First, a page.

You Never Can Tell by George Bernard Shaw

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You Never Can Tell by George Bernard Shaw (2013).  Dir. Martin Jarvis.  Perf. Ian Ogilvy, Jamie Bamber, Rosalind Ayres.  BBC Radio 3, 1 Feb. 2015.  BBCiPlayer to 3 Feb. 2015


The basic plot of Bernard Shaw’s 1897 comedy is a hackneyed one, involving the unexpected discovery by Dolly and Philip Clandon (Moira Quirk, Matthew Wolf), that the curmudgeonly yacht-builder Crampton (Christopher Neame) is their long-lost father.  Multiple complications ensue from this event, but all ends happily, even though some of the characters emerge none the wiser as a result.


Sometimes Shaw’s verbal facility gets the better of him, especially in the long romantic exchanges between Gloria Clandon (Sophie Winkleman) and her would-be lover Valentine (Jamie Bamber).  In general, however, the overall tone of Martin Jarvis’s production remained lighthearted, especially at the beginning, when Valentine found it difficult to get a word in edgeways as Dolly and Philip kept talking and talking.  The dialogue fairly sped along like an intense tennis rally, with the actors seldom pausing for breath.  We got the sense that if Dolly and Philip stopped talking for a moment, they might realize how empty their lives actually were.  Yet this was not entirely their own fault, but chiefly due to their mother’s (Rosalind Ayres’s) reluctance to tell them anything about their origins.  Despite her attempts at self-justification, we became aware of Shaw’s satiric purpose, as he showed a so-called “liberal” writer not practicing what she preached.  Free thinking was perfectly justified, so long as she did not have to be involved.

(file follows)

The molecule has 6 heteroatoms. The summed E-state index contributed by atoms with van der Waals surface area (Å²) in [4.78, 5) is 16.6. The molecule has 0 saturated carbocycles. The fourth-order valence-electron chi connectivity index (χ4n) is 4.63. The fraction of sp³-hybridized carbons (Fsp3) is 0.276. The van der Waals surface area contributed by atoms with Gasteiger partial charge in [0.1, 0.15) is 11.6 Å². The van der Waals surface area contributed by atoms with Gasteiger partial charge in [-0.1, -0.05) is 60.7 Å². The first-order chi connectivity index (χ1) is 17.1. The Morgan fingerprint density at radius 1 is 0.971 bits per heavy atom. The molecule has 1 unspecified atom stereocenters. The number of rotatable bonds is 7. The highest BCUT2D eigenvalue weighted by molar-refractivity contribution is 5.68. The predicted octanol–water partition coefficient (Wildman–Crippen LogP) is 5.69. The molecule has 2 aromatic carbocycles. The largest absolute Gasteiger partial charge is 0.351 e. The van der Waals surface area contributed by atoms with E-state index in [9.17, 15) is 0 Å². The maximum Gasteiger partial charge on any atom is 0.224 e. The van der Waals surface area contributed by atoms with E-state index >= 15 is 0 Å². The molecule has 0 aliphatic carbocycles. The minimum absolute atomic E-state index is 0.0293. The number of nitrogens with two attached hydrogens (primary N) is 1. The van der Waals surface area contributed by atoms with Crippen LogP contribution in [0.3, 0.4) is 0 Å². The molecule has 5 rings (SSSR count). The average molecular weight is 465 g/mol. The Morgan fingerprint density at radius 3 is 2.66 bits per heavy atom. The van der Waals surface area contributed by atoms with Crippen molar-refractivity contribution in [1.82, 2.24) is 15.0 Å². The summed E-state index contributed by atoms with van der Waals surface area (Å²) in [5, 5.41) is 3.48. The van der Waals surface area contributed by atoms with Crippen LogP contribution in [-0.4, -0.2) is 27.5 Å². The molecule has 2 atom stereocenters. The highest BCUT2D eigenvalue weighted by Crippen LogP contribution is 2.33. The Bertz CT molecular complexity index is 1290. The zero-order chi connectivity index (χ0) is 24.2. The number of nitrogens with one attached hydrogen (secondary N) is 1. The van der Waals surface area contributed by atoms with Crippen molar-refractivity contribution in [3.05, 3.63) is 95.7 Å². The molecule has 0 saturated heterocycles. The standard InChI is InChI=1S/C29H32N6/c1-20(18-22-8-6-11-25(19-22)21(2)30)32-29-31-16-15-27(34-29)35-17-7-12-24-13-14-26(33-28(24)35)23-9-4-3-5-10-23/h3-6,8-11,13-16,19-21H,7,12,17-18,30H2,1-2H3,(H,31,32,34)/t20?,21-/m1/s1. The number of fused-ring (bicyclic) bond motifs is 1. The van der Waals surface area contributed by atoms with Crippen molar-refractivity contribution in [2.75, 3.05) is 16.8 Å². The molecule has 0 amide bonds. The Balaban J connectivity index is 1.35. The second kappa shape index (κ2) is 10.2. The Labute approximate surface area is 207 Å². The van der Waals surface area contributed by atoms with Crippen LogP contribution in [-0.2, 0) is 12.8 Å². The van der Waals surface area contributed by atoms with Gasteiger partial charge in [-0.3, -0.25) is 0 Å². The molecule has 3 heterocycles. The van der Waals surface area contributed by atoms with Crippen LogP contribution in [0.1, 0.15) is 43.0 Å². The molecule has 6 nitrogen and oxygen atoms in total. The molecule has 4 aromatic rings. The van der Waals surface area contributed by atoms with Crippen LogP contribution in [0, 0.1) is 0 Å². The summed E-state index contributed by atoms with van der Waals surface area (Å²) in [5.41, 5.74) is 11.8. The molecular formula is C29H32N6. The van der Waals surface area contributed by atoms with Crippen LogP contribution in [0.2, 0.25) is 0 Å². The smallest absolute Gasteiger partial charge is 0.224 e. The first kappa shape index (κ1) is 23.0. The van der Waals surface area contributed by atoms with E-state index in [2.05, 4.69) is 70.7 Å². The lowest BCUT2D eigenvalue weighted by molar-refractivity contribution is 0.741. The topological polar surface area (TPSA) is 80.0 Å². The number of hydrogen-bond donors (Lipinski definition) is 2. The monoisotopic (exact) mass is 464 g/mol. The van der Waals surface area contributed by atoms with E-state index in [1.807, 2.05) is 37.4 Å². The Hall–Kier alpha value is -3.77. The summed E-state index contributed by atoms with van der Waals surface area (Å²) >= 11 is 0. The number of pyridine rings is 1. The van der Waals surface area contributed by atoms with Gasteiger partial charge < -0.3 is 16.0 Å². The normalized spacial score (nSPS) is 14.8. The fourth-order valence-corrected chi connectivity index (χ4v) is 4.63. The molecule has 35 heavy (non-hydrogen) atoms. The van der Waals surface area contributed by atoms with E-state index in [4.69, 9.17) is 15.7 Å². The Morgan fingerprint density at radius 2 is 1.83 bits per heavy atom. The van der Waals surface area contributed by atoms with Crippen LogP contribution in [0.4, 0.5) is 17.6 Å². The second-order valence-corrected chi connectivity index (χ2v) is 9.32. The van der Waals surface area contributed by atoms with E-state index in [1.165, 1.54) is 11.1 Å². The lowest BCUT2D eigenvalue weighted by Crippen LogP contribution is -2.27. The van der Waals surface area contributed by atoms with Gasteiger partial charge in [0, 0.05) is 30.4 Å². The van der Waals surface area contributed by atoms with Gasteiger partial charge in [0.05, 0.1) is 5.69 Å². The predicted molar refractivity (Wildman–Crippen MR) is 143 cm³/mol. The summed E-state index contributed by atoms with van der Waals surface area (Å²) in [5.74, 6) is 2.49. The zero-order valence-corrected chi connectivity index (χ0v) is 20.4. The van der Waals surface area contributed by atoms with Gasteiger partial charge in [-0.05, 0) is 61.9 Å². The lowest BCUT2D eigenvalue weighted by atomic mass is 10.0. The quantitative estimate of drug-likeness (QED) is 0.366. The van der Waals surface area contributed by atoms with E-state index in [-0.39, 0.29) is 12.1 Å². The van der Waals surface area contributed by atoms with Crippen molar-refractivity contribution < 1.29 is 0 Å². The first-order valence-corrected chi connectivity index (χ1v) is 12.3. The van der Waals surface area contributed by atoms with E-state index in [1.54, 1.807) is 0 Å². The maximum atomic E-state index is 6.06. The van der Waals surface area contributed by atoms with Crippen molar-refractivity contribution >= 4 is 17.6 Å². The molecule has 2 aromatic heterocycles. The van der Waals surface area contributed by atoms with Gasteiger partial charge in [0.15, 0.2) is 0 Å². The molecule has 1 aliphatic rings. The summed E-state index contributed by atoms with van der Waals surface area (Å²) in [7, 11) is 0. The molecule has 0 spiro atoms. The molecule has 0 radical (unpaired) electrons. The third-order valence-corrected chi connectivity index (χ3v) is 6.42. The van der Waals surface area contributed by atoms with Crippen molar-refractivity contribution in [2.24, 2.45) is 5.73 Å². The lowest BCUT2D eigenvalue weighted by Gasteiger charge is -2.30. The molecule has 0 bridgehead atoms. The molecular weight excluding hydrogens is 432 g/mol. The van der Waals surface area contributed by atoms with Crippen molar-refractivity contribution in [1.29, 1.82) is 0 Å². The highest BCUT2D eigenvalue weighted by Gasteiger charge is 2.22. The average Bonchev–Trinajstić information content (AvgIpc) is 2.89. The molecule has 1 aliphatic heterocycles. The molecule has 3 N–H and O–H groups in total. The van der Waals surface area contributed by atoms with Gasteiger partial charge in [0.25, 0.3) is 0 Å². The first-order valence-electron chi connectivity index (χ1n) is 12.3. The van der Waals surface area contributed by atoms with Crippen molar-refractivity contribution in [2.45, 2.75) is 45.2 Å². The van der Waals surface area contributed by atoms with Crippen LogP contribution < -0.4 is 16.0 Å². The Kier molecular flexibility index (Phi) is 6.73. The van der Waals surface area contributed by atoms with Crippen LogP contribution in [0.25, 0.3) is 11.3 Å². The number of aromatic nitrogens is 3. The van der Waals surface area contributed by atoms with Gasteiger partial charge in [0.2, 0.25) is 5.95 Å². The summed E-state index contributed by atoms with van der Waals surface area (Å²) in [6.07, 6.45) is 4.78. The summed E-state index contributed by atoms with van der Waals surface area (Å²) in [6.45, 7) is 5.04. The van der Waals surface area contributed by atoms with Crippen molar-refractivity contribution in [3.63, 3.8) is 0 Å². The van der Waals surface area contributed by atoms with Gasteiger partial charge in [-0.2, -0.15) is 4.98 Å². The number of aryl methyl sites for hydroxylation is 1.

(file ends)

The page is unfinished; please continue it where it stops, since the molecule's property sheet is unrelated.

The power of words to obfuscate rather than communicate lay at the heart of this revival.  Dolly and Philip never meant what they said; being only nineteen years old, they claimed that they had not yet learned how to converse properly.  Valentine made it perfectly clear that the language he used to seduce Gloria had been used several times previously with other women; every single word he uttered was a cliché.  Even the elderly waiter William (Ian Ogilvy) was content to live a life of falsehood; his real name was Walter, but as the guests preferred to give him a more commonplace soubriquet, he was more than happy to stick with it.


The only real words of truth Walter uttered were the four comprising the play’s title: “You Never Can Tell.”  Director Jarvis made it clear that they remained perpetually subject to Fate, despite their attempts to control one another verbally.  The only way they could cope with life was to accept their destiny and try to get on with it.  Walter/William understood this, when his son Boon QC (Julian Holloway) reappeared unexpectedly to threaten the servant’s comfortable position at the hotel.


In many ways You Never Can Tell is a bit of a comic puzzle, as Shaw ridicules many of the socialist beliefs that lay at the heart of his oeuvre.  The plot only becomes comprehensible if we understand it in terms of human powerlessness. 


The action unfolded at a rapid pace, with the cast thoroughly enjoying Shaw’s witty dialogue, which sometimes became almost Wildean in its sophistication.